"We believe that rental of access equipment has a large potential in India. This is primarily due to the fact that many companies may gain clear benefits from such equipment but may not need to use it on a continuous or daily basis. There may also be instances of companies finding such equipment very useful for projects of specific duration, say a few weeks or months, maybe even a year or two. In such cases, it may not be viable to own such assets. This is where hiring the access equipment can address the technical need in an economically viable manner. In many countries, rental is a common and often prominent way of using access equipment. There are large fleet owners whose sole business is renting out various types of access equipment to users," says Dumasia. He adds, "The rental business in India is expected to grow strongly in the near future, with a huge number of development projects coming up. It will help increase visibility and create awareness about the utility of these products among user industries."
According to Ray, "The rental segment is of key importance for such equipment. Many end-users prefer to rent rather than buy. The access equipment rental industry is growing at a rapid pace. Besides the local rental players, considering the potential that India offers, we also have foreign players who have commenced their operations in India. Of course, the rental mode certainly helps in increasing the visibility and growth potential of the industry. They offer machines in larger volumes and across the industries which aids in spreading the awareness of the product to new users.ö Dalvi adds, "There is a lot of scope for rental of equipment during the construction stage. However, these are standard equipment and come under the category of Temporary Suspended Platform (TSP)or Gondola. Also, they lack certain safety features. These cannot be categorised as building maintenance unit (BMU) or a dedicated fatade cleaning system. This kind of equipment provides an efficient, viable and highly economical alternative for conventional steel/bamboo scaffolding/staging." He goes on to say, "If the fatade cleaning system deployed is of a special nature or customised, then the client needs to buy at least roof equipment or a suspension unit; motorised platform can be obtained on rent. As we provide equipment on rent, the capital expenses of the fatade access system have been reduced, the budget issues of the end- user is addressed. We also provide equipment on Build Own & Transfer (BOT) or Build Own Lease & Transfer (BOLT); this depends on a case-to-case basis."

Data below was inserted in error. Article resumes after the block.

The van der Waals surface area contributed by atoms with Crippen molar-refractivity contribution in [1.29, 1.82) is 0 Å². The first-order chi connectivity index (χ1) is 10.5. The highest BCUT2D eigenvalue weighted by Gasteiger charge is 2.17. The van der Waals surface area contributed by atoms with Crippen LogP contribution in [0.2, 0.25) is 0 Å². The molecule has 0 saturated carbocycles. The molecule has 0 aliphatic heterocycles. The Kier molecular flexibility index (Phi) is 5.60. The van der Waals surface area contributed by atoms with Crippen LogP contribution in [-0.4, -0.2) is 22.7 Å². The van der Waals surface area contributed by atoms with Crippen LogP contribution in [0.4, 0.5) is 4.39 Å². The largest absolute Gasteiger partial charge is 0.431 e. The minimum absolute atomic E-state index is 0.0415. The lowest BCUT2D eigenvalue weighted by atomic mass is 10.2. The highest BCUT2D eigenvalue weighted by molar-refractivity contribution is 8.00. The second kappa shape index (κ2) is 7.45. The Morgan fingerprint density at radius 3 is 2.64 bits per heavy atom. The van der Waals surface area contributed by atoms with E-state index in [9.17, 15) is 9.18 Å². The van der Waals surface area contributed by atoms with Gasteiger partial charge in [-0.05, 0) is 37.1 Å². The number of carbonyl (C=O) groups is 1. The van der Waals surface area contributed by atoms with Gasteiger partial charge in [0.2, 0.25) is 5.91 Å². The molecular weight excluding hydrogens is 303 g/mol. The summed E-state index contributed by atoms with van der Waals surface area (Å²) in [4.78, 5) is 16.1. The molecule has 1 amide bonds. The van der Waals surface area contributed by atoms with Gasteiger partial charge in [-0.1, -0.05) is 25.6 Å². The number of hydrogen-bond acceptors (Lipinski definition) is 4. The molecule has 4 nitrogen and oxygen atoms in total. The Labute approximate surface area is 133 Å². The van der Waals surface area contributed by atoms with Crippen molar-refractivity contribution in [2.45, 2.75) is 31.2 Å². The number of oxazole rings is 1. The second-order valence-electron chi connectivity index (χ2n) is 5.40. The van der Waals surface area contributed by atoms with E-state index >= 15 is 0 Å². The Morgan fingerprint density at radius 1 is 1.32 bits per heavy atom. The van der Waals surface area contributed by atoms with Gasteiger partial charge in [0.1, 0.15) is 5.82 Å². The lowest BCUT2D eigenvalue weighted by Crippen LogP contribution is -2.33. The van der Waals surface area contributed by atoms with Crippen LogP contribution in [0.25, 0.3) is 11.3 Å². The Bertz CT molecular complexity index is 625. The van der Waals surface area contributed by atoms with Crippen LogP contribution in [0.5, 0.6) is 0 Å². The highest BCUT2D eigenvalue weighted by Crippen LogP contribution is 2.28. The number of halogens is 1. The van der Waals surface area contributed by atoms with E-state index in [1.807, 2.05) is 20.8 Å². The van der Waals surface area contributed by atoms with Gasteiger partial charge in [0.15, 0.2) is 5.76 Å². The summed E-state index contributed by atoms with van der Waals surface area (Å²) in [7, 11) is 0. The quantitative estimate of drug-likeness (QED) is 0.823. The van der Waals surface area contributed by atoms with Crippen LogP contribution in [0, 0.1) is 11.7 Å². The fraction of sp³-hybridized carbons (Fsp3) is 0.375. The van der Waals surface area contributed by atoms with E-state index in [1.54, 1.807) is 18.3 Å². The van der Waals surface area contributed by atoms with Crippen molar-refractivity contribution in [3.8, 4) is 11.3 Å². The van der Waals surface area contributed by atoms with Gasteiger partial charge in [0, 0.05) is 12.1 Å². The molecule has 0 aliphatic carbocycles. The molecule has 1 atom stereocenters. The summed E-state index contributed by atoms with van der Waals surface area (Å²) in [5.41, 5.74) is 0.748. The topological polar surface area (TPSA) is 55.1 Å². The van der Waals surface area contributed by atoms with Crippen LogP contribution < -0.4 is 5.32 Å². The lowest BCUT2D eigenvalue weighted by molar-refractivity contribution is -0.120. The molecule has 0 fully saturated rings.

Dumasia sums up the prevailing situation on a positive note, "With the market opening up for such products and stiff competition in this space, equipment manufacturers are constantly trying to differentiate themselves by introducing new variants or adding more value to their products. Some contemporary products are: electric powered machines for outdoor use, bi-energy models (diesel and battery), and track mounted articulated booms for rough terrain application, telescopic booms going up to 40 m (131 ft) height, etc. Godrej aims to develop access equipment as a major line of business and consolidate its presence in this space by offering new alternatives and forging strategic tie-ups to achieve the required scale."